The Marks & Spencer Pension Scheme has completed a third set of buy-in transactions, purchasing two further policies with Aviva and Phoenix for a total of £750m (€821m).
According to Hymans Robertson, which has been working with the retailer on the de-risking strategy for the €11.8bn pension scheme, 80% of the scheme’s pensioner liabilities are now insured through a series of deals totalling broadly £3.7bn.
This takes into account buy-in policies purchased in 2018 and 2019.
Phoenix, for example, has now done three transactions with the pension scheme, securing a total of £1.3bn of liabilities; the newest bulk purchase annuity was for £360m.
It said the trustees approached the market earlier in the year as market volatility presented a favourable pricing opportunity. Both of the new transactions were carried out under so-called “umbrella contracts” entered into in 2018.
Graham Oakley, chair of Marks and Spencer Pension Trust, said: “We’re pleased to announce the purchase of these additional buy-in policies, providing another important contribution to our ongoing objective of reducing risk in the scheme to increase the security of all members’ pensions.
“The collaborative approach and our existing relationships have allowed us to act quickly and complete further well-priced transactions.”
Richard Wellard, partner at Hymans Robertson, said the new batch of deals was “further evidence of the benefits of the steps undertaken in recent years to establish shared objectives and a collaborative approach to working”.
The process to select insurers and negotiate terms was led by Lane Clark & Peacock, with Linklaters advising the trustee on legal matters.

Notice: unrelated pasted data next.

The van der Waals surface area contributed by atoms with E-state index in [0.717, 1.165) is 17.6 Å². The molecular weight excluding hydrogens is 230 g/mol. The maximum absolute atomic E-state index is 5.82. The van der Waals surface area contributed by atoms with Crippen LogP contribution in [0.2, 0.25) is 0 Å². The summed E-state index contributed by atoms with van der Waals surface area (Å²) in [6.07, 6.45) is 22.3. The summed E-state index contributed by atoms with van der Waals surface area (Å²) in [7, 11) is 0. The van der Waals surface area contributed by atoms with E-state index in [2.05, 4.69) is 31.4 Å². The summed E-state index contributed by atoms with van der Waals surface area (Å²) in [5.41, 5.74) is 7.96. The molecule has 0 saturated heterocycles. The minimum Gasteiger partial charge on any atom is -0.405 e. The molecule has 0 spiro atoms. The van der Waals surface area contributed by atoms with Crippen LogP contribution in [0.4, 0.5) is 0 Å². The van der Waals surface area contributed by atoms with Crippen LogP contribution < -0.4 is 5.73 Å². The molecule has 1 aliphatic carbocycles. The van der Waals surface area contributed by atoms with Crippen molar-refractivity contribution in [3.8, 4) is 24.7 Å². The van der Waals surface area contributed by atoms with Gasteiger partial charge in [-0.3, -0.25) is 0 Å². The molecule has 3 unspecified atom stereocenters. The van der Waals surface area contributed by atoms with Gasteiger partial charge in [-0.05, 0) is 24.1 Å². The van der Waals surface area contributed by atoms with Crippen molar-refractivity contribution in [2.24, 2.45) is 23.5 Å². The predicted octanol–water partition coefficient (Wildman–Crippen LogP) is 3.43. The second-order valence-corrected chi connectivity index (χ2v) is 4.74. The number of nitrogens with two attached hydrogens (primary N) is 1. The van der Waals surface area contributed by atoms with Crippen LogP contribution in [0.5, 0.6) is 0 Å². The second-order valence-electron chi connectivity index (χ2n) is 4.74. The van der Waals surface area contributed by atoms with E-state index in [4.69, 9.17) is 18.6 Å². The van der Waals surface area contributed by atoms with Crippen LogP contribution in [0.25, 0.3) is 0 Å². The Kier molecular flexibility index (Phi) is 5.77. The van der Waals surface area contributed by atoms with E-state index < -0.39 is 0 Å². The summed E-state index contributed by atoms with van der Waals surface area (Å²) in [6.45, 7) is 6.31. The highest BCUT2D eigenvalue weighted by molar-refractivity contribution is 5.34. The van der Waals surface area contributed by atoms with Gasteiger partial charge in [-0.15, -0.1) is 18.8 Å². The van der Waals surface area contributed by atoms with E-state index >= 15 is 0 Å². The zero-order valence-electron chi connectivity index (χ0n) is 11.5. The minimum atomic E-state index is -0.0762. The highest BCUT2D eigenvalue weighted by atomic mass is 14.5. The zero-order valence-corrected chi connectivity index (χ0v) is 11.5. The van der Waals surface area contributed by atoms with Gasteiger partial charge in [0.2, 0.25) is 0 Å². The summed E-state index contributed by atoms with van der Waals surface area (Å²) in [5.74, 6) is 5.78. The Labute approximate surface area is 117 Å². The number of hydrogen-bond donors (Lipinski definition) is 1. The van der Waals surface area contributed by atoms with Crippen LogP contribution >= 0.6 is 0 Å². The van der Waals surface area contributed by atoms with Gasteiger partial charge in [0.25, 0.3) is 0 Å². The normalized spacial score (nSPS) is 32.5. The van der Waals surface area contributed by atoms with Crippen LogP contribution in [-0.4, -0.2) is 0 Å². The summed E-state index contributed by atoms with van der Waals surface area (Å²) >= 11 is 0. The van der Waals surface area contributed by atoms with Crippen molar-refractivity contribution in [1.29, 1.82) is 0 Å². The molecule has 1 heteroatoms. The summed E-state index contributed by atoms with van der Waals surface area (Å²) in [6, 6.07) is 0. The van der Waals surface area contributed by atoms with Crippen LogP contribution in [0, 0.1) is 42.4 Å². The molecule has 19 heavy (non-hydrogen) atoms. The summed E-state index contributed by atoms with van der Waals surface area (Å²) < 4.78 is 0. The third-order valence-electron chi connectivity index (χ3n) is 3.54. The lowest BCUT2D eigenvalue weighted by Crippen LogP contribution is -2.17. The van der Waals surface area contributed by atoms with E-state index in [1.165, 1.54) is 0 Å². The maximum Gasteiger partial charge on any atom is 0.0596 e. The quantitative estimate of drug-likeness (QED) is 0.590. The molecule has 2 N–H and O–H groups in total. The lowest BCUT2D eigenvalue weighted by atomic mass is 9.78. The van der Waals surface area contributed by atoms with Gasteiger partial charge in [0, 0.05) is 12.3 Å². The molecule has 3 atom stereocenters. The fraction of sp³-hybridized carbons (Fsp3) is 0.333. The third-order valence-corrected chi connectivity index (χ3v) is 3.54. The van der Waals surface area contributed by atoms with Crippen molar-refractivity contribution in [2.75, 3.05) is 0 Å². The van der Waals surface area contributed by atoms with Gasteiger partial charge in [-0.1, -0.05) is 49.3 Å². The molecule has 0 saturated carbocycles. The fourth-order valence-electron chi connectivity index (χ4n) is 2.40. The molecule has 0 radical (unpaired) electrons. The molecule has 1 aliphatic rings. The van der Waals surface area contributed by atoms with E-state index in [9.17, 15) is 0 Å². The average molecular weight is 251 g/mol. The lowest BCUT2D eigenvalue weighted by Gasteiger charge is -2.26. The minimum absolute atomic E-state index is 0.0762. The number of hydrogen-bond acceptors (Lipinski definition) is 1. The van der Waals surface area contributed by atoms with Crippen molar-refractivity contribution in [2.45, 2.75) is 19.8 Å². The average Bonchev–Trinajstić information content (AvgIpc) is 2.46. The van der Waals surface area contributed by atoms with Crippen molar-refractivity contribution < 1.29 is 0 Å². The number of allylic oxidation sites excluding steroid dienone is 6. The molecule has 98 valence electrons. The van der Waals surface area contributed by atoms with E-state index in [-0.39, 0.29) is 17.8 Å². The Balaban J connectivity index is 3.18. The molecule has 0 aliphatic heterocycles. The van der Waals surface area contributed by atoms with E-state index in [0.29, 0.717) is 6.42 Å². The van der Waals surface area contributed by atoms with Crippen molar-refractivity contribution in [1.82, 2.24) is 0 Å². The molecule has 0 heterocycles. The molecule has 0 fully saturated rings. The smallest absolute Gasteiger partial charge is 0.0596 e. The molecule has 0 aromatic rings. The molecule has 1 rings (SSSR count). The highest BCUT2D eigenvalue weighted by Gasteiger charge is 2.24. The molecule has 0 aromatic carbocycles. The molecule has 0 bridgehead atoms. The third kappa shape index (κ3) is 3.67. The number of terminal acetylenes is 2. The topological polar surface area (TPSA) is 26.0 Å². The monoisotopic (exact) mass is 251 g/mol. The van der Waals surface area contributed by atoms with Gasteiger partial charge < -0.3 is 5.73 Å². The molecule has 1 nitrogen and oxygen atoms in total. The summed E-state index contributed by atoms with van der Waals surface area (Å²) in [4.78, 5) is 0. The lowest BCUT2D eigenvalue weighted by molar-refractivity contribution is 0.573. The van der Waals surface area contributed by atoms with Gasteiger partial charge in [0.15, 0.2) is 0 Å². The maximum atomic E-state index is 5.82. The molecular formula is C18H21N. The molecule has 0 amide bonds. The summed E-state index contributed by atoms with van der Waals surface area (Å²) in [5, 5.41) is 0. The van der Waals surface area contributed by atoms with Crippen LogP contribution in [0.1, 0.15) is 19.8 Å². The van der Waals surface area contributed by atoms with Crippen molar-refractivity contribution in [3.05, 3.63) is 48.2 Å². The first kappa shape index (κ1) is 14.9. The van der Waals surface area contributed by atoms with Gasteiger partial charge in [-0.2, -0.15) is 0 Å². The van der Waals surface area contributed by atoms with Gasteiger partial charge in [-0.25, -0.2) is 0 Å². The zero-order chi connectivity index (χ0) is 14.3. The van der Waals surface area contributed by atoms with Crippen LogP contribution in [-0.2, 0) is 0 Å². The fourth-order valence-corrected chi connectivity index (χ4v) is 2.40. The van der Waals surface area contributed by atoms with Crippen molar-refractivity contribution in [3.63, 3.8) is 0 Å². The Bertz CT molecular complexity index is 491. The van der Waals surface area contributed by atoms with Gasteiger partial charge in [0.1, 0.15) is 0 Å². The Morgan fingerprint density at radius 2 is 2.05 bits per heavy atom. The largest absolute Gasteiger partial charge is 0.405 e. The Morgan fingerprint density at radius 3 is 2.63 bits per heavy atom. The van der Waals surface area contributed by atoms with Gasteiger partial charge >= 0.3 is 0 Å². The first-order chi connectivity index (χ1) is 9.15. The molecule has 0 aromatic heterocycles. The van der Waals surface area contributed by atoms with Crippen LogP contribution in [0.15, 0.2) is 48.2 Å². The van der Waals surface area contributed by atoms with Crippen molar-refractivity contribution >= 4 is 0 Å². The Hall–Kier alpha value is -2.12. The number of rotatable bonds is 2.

Myles Pink, Partner at LCP, said: “The M&S Pension Scheme has been able to take a further step to remove longevity and other risks, building on the thorough preparatory work carried out for its previous buy-in transactions.
“The scheme has again demonstrated how well-prepared pension schemes that are flexible in their approach and have umbrella terms in place can efficiently lock into market opportunities when they arise.”
BHS senior manager scheme to avoid lifeboat fund
The pension scheme for senior managers of collapsed retailer BHS has agreed a £2.5m bulk annuity transaction with Legal & General, enabling it to exit the Pension Protection Fund (PPF) assessment period.
The pension scheme entered the assessment period the company went into administration in April 2016. The deal with Legal & General secures benefits in excess of those payable from the PPF.
Chris Martin, chair of the trustee at Independent Trustee Services, said the positive outcome was made possible by “proactive trusteeship in managing the assets, monitoring the funding level and taking advantage of attractive pricing in the bulk annuity market”.
“Despite its small size, the transaction was particularly innovative, and I would like to thank Legal & General for their support.”
Barnett Waddingham, Eversheds Sutherland and Willis Towers Watson advised the trustee.
Last month the Old British Steel Pension Scheme announced agreeing a £2bn insurance buy-in that will also keep it out of the PPF.